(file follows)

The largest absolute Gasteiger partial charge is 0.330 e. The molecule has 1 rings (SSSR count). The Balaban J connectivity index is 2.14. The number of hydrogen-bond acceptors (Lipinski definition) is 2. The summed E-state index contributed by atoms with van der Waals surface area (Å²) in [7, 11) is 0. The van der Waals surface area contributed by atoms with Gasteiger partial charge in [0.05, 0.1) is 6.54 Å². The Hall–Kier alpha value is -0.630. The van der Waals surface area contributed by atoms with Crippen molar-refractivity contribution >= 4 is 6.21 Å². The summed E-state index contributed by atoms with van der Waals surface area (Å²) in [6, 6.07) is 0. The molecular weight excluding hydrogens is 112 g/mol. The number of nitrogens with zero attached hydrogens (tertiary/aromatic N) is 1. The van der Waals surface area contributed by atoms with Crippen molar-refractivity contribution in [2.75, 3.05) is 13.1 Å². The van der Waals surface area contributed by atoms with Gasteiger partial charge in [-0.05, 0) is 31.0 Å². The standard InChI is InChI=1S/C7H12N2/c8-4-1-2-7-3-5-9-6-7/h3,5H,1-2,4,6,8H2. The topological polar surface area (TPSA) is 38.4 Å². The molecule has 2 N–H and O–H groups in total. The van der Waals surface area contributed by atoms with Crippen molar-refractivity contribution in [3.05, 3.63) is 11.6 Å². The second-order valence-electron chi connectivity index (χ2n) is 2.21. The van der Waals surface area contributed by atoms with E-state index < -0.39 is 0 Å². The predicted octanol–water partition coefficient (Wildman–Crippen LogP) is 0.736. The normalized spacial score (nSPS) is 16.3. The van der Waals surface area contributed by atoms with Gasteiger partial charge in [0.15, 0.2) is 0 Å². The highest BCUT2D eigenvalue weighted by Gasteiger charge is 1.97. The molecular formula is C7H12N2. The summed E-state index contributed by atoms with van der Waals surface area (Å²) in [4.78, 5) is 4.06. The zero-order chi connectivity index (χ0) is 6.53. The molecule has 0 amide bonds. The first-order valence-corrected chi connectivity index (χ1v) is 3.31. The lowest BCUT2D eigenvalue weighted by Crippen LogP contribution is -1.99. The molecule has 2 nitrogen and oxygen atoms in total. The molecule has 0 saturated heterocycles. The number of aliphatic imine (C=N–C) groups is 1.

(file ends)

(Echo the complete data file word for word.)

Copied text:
The largest absolute Gasteiger partial charge is 0.330 e. The molecule has 1 rings (SSSR count). The Balaban J connectivity index is 2.14. The number of hydrogen-bond acceptors (Lipinski definition) is 2. The summed E-state index contributed by atoms with van der Waals surface area (Å²) in [7, 11) is 0. The van der Waals surface area contributed by atoms with Gasteiger partial charge in [0.05, 0.1) is 6.54 Å². The Hall–Kier alpha value is -0.630. The van der Waals surface area contributed by atoms with Crippen molar-refractivity contribution >= 4 is 6.21 Å². The summed E-state index contributed by atoms with van der Waals surface area (Å²) in [6, 6.07) is 0. The molecular weight excluding hydrogens is 112 g/mol. The number of nitrogens with zero attached hydrogens (tertiary/aromatic N) is 1. The van der Waals surface area contributed by atoms with Crippen molar-refractivity contribution in [2.75, 3.05) is 13.1 Å². The van der Waals surface area contributed by atoms with Gasteiger partial charge in [-0.05, 0) is 31.0 Å². The standard InChI is InChI=1S/C7H12N2/c8-4-1-2-7-3-5-9-6-7/h3,5H,1-2,4,6,8H2. The topological polar surface area (TPSA) is 38.4 Å². The molecule has 2 N–H and O–H groups in total. The van der Waals surface area contributed by atoms with Crippen molar-refractivity contribution in [3.05, 3.63) is 11.6 Å². The second-order valence-electron chi connectivity index (χ2n) is 2.21. The van der Waals surface area contributed by atoms with E-state index < -0.39 is 0 Å². The predicted octanol–water partition coefficient (Wildman–Crippen LogP) is 0.736. The normalized spacial score (nSPS) is 16.3. The van der Waals surface area contributed by atoms with Gasteiger partial charge in [0.15, 0.2) is 0 Å². The highest BCUT2D eigenvalue weighted by Gasteiger charge is 1.97. The molecular formula is C7H12N2. The summed E-state index contributed by atoms with van der Waals surface area (Å²) in [4.78, 5) is 4.06. The zero-order chi connectivity index (χ0) is 6.53. The molecule has 0 amide bonds. The first-order valence-corrected chi connectivity index (χ1v) is 3.31. The lowest BCUT2D eigenvalue weighted by Crippen LogP contribution is -1.99. The molecule has 2 nitrogen and oxygen atoms in total. The molecule has 0 saturated heterocycles. The number of aliphatic imine (C=N–C) groups is 1.